Yes, you can use your existing pots to brew your beer, but that can not only take its toll on the cookware but get really messy if your stockpot isn't quite the right size. While you can find brewing pots and stock pots on Amazon ( AMZN) or even in a local homebrew supply store, it can get a bit dizzying if you don't know exactly what you're looking for. First off, a new homebrewer making five-gallon batches is going to learn quickly that a five gallon pot won't make much other than a mess. Secondly, a homebrewer just starting out can get by without the built-in theremometers, spigots and other items that tend to drive up the price of something like this. For a new brewer, a 7.5-gallon kettle will do. It's small enough that it can be put to work on a stovetop without getting in the way and big enough to accommodate a new brewer once he or she moves on from starter kits to all-grain recipes and from the stove to a high-powered propane burner. Should your brewer's needs change down the road, Minnesota- and Wisconsin-based Northern Brewer can show something in a 10.5-gallon spigoted kettle or a $400-plus 10- to 55-gallon kettle with an "autosparger" that trickles water through your grain so you don't have to. Portland Growler Co. growlers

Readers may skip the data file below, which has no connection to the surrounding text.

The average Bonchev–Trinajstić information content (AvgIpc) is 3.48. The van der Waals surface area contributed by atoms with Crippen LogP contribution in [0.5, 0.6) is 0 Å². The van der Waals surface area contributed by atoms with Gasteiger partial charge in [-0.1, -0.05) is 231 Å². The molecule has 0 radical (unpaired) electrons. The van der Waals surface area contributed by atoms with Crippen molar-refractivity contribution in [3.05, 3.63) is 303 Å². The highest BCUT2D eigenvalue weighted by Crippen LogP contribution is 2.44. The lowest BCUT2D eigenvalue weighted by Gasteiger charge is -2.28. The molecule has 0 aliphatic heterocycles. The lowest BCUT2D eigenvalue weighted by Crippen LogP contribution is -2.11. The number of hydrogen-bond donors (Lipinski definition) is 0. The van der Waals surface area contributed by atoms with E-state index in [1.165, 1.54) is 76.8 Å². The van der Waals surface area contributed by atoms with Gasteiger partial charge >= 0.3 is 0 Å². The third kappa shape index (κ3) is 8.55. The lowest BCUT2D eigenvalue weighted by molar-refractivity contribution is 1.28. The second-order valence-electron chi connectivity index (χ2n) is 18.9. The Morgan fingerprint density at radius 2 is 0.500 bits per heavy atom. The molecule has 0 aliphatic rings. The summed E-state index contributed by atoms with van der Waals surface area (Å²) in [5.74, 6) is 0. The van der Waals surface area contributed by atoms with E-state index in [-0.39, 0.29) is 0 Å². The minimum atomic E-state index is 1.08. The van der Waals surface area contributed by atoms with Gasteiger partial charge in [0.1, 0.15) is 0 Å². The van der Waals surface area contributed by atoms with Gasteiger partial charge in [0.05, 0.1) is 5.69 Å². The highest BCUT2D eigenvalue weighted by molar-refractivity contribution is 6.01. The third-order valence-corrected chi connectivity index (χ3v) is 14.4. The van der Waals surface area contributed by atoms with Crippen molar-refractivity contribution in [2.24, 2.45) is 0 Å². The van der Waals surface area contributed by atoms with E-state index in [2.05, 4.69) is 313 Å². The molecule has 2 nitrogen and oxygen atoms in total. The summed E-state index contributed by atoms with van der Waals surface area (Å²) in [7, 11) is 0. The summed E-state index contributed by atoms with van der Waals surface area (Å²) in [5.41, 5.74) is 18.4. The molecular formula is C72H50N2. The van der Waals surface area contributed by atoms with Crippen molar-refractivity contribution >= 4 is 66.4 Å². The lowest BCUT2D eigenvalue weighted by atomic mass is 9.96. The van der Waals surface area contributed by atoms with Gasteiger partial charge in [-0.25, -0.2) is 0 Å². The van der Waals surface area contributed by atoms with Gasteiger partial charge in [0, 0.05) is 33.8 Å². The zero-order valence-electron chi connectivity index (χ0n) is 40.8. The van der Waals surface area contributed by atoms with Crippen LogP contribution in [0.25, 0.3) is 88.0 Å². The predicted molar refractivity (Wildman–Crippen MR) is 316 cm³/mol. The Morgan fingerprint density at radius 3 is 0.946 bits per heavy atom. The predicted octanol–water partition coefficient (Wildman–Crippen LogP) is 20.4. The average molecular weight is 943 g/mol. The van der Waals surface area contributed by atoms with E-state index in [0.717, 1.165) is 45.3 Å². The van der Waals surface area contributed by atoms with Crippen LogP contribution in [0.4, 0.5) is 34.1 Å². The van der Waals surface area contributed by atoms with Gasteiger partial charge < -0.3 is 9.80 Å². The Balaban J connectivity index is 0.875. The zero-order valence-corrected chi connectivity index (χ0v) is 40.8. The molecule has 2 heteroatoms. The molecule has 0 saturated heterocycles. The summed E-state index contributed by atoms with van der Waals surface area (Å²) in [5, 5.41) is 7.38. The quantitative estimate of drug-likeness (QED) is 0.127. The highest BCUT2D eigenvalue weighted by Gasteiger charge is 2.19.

Once your brewer's made a batch or two and starts meeting other brewers, it's going to be time to share. For homebrewers or even craft beer lovers in general, that usually means growlers: 32- to 64-ounce resealable jugs for your beer-toting pleasure. Now there are schools of thought on growlers that are about as diverse as the craft beer community itself. One brand of drinker won't spend an extra dime beyond the $5 to $7 most breweries or bars charge for a glass-handled growler with a screwtop. Another disdains such barbarism and will part with about $35 for a jug with an ornamental metal handle, Grolsch-style porcelain flip-top and rubber gasket to keep beer as cold and fresh as possible. The last group wants a growler that stands out, but feels bad shelling out more cash just for aesthetics. That's where the holiday season comes in handy and when earthenware growlers such as those sold by Portland Growler become a great gift option. Made by a group of Portland-based designers and ceramicists with locally sourced clay (no, this isn't a Portlandia tie-in), Portland growlers come in two sizes (32- and 64-ounce), four colors and three styles -- including one with a handle shaped like a bike sprocket. Homebrewing gets awfully serious and expensive for a hobby that produces beer. At least the container carrying that beer can be as fun as the product itself. -- Written by Jason Notte in Portland, Ore. >To contact the writer of this article, click here: Jason Notte. >To follow the writer on Twitter, go to http://twitter.com/notteham. >To submit a news tip, send an email to: firstname.lastname@example.org.